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Natasha Richardson: Truly a luminious actress

March 19, 2009 16:51 IST

You are not allowed to interview Broadway stars once the performances have begun. It is simple logic: the artistes save their voices and energy for the live performances. And acting in a Broadway or West End (in London) is no joke. Critics and audiences are very demanding.

And yet Natasha Richardson, a member of a British acting dynasty and a brilliant actress in her own right, took off some minutes between her two performances on a Wednesday to mourn producer Ismail Merchant's death in 2005. She had to convince her stage manager that she needed to offer her thoughts -- may be just once.

The actress, 45, who received mostly excellent reviews for her work in theatre and films, is being mourned today following her death resulting from a skiing aciddent on March 18.

She did not have access to a computer during her stage apperance in 2005 but she said she would fax her thoughts on Ismail Merchant to She kept her word as she spoke of Merchant's dedication and the pleasure she had being in the 2005 film The White Countess along with her Oscar winning mother Vanessa Redgrave and Vanessa's sister Lynn Redgrave. She 
also talked about the accident Merchant had in China while the film was being shot there. And yet the filmmaker forged on with his responsibilities, she added.

Her mother had acted in several films produced by Merchant, most notably Howards End for which she received an Oscar nomination.

Richardson has been married to Liam Neeson for over 15 years and has two children by him. He is enjoying the best hit of his career as a leading man in Taken, which has grossed over $200 million worldwide and still going strong.

Her father was the Oscar-winning director and producer Tony Richardson. Her maternal grandparents were the actors Michael Redgrave and Rachel Kempson. And her uncle Collin Redgrave is a stage and movie actor who, like Vanessa Redgrave, is also a political activist. Younger sister Joely is also an actress.

Apart from winning Tony Award for a 1998 revival of the musical Cabaret, in which Richardson played the bohemian showgirl Sally Bowles living in a Germany where the Nazis are on their rise, she also acted in over a dozen films including the remake of The Parent Trap, Comfort Of The Strangers and Patty Hearst.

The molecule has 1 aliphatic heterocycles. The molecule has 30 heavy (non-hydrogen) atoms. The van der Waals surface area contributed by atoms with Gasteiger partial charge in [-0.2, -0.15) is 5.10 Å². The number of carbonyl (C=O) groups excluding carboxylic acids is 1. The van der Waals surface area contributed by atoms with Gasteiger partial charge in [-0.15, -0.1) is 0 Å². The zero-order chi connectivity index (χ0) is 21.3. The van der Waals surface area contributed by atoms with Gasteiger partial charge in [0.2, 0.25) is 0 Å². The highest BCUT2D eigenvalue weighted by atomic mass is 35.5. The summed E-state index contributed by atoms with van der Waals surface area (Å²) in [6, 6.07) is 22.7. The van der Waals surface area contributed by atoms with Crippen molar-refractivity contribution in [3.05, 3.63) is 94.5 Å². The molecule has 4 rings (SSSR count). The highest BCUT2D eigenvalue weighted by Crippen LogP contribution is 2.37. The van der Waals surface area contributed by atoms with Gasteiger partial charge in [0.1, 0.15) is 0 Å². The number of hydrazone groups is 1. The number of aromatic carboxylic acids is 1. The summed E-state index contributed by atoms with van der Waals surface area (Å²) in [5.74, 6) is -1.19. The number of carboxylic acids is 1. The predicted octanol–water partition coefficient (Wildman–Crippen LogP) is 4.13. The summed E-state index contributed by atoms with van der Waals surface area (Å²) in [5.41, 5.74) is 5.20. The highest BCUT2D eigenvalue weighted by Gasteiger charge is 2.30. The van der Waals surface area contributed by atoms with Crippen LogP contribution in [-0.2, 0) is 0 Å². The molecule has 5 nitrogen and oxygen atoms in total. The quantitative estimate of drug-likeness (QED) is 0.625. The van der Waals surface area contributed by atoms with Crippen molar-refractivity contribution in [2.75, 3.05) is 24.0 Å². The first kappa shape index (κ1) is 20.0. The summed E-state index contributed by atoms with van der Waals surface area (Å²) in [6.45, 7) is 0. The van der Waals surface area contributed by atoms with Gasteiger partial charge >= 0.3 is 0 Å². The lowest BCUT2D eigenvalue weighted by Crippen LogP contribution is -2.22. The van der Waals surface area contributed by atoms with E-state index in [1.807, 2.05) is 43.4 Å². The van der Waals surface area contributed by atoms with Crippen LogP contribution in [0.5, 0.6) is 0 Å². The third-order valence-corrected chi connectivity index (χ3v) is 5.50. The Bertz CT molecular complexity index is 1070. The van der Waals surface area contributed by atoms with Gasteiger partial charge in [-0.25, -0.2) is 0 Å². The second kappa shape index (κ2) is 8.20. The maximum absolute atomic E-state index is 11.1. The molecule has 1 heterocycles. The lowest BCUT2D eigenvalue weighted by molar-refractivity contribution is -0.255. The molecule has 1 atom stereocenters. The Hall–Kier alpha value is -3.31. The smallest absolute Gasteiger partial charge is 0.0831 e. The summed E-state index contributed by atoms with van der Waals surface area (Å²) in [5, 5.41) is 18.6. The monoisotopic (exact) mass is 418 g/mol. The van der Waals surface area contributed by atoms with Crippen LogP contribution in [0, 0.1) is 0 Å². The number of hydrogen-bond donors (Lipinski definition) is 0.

At a press meet for Asylum, a grime psychological tragedy centering on a dangerous secret affair, she looked at me as the round table interview was ending and asked me if I was 'the gentleman who had request my comments on Mr Merchant.' Merchant had died a few months before Asylum opened.

She chatted a while and said she had wondered if she could go to India working in a Merchant film. Her mother had been there several times. But after Merchant's death, she wondered, if she would get an opportunity. She did not.

Many actors and directors do the press meets because their contract with the film's producers requires it. Some of them answer the questions from the reporters with a bored look throughout the 30-minute round-table. Richardson belonged to the other group: who spoke vividly about their work in the film and why it should be seen.

She was never a movie star but in the eyes of the Broadway audiences, who each pay something like $75 to see a hit play, she was a luminous actress.

Tributes to her are coming from all directions. I like the following tribute in the San Francisco Chronicle. Film scholar David Kipen said: As an heir to the Redgrave theatrical and film dynasty, she was the British Drew Barrymore -- if Barrymore had better taste in roles and men. Richardson radiated intelligence in everything she did.'

He added: 'She won raves for Shakespeare, Chekhov, O'Neill, Williams and Ibsen, and she could sing besides. If the movies never knew quite what to do with her, that strikes me more as the medium's fault than hers.'

Arthur J Pais